Over two hundred years later, French Realist Éduoard Manet would complete his last painting A Bar at the Folies-Bergère in 1882. Like Velázquez, this work would serve as a culmination of his skill and become one of the iconic works for which Manet is known. Also like Las Meniñas, the longer the viewer looks at A Bar at the Folies-Bergère, the more the sense of space which Manet presents to the viewer seems deceptive. Though often grouped with the Impressionists, Manet was at heart a Realist who sought to move away from the Grand Manner and gravitas depictions of the Academy painters, and focus on depictions of everyday life and the subjects that filled it. Depicting a popular Parisian nightspot, the Folies-Bergère, Manet presents the viewer with a genre scene that his contemporaries would be intimately familiar with. By focusing his subject matter on a simple barmaid, he would have defied Academy conventions. The barmaid stands central to the composition, framed by the bar in front of her and a mirror at her back. Like in Las Meniñas the mirror has the dual purpose of both enlarging and confusing the space, though on a larger scale. It is through the mirror that the interior of the Folies-Bergère is given form, allowing the viewer to see beyond the scope of the painted plane. Yet the forms which fill the foreground of the mirror become disquieting as, like Velázquez, Manet takes the chance to play with the perspective -placing his reflections in a way that are disjointed from the “reality” of what we see before us. The barmaid who seems aloof as she meets the viewer's gaze head on, is not reflected as such but is instead portrayed leaning forward engaged in conversation with a man. Similarly, the arrangement of the bottles on the counter shift and re-position themselves within the reflection of space. Thus the reflection of the mirror takes on a psychological component, causing the viewer to question what is it they are seeing. Which is the real girl? Is it the one who meets their gaze or the one who leans in to talk to the man? Is the reflection simply an allusion to a barmaid's daydream or does the mirror portray what is happening in real time while the distant face of the woman in the foreground reflects her real feelings? Manet takes the century old motif of the mirror and twists it so that it no longer can be counted on to tell the truth, stripping away the pretense of reality that many artists had in their works. It is this examination of gaze, class and space calling the viewer to question the reality of what they are seeing that hallmarks Manet as one of the founding fathers of modernity.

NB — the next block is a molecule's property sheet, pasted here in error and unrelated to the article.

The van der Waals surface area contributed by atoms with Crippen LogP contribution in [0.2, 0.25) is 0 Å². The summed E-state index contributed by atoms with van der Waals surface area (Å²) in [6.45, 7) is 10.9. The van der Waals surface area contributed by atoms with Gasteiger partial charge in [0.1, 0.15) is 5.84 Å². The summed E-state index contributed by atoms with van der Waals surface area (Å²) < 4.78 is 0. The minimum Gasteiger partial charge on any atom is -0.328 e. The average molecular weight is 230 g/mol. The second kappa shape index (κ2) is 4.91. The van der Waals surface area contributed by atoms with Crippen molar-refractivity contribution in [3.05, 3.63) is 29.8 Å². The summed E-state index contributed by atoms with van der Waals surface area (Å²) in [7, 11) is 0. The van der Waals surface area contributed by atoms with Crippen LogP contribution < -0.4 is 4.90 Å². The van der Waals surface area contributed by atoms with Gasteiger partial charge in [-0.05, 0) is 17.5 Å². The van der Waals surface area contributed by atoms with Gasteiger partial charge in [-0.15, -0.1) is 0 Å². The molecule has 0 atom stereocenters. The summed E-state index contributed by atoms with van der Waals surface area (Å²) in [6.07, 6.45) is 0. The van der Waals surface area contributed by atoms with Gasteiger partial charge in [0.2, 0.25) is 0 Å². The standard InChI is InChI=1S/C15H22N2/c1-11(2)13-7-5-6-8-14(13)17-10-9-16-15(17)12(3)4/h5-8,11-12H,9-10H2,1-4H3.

Though he was the last great French painter to receive Academic training, Manet soon eschewed the works of his teachers. Influenced by the advent of photography and a changing industrial world, Manet broke away from the smooth, regimented photo-realistic conventions of the Grand Manner, and developed a style in which he allowed his paint to look like paint. Looking to old European masters, especially to Velázquez whom he dubbed “le peintre des peintres” or the painter of painters, Manet reveled in painting alla prima. Simplifying his forms with impasto swatches of color, Manet allowed his brushwork to build his subjects upon his canvas, never letting the viewer forget what it was they were seeing. Unlike Velázquez's more subdued palettes, Manet packed his work with vibrant colors and saturated sections of pastels, reflecting the energy of his painting's settings. Often criticized for this subject matter and technique, Manet nonetheless opened the door to future artists to break away from the realm of literary imaginings and traditional skills, encouraging them to look and record the world around them – a rallying call which struck a chord with the up and coming Impressionists.